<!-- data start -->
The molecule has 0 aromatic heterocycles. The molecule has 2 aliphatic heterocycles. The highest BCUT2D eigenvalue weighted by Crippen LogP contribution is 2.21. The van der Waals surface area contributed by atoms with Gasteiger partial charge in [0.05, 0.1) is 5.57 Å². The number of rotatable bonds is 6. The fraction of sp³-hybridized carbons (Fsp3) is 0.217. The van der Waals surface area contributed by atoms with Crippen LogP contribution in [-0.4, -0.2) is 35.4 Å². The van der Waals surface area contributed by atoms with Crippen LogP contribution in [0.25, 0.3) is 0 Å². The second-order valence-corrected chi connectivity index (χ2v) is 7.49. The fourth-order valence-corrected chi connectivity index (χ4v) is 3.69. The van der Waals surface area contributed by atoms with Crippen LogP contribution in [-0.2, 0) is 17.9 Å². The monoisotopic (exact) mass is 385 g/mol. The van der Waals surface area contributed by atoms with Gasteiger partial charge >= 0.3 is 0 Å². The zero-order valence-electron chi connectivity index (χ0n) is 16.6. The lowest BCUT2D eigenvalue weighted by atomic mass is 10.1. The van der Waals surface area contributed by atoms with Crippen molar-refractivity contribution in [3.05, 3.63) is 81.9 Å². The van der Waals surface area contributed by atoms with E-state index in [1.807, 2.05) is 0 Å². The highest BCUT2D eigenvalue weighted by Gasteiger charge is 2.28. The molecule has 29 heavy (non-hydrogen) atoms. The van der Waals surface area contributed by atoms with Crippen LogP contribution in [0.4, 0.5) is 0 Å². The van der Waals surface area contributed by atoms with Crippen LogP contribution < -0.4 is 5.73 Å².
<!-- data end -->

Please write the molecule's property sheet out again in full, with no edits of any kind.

The molecule has 0 aromatic heterocycles. The molecule has 2 aliphatic heterocycles. The highest BCUT2D eigenvalue weighted by Crippen LogP contribution is 2.21. The van der Waals surface area contributed by atoms with Gasteiger partial charge in [0.05, 0.1) is 5.57 Å². The number of rotatable bonds is 6. The fraction of sp³-hybridized carbons (Fsp3) is 0.217. The van der Waals surface area contributed by atoms with Crippen LogP contribution in [-0.4, -0.2) is 35.4 Å². The van der Waals surface area contributed by atoms with Crippen LogP contribution in [0.25, 0.3) is 0 Å². The second-order valence-corrected chi connectivity index (χ2v) is 7.49. The fourth-order valence-corrected chi connectivity index (χ4v) is 3.69. The van der Waals surface area contributed by atoms with Crippen LogP contribution in [-0.2, 0) is 17.9 Å². The monoisotopic (exact) mass is 385 g/mol. The van der Waals surface area contributed by atoms with Gasteiger partial charge >= 0.3 is 0 Å². The zero-order valence-electron chi connectivity index (χ0n) is 16.6. The lowest BCUT2D eigenvalue weighted by atomic mass is 10.1. The van der Waals surface area contributed by atoms with Crippen molar-refractivity contribution in [3.05, 3.63) is 81.9 Å². The van der Waals surface area contributed by atoms with E-state index in [1.807, 2.05) is 0 Å². The highest BCUT2D eigenvalue weighted by Gasteiger charge is 2.28. The molecule has 29 heavy (non-hydrogen) atoms. The van der Waals surface area contributed by atoms with Crippen LogP contribution in [0.4, 0.5) is 0 Å². The van der Waals surface area contributed by atoms with Crippen LogP contribution < -0.4 is 5.73 Å².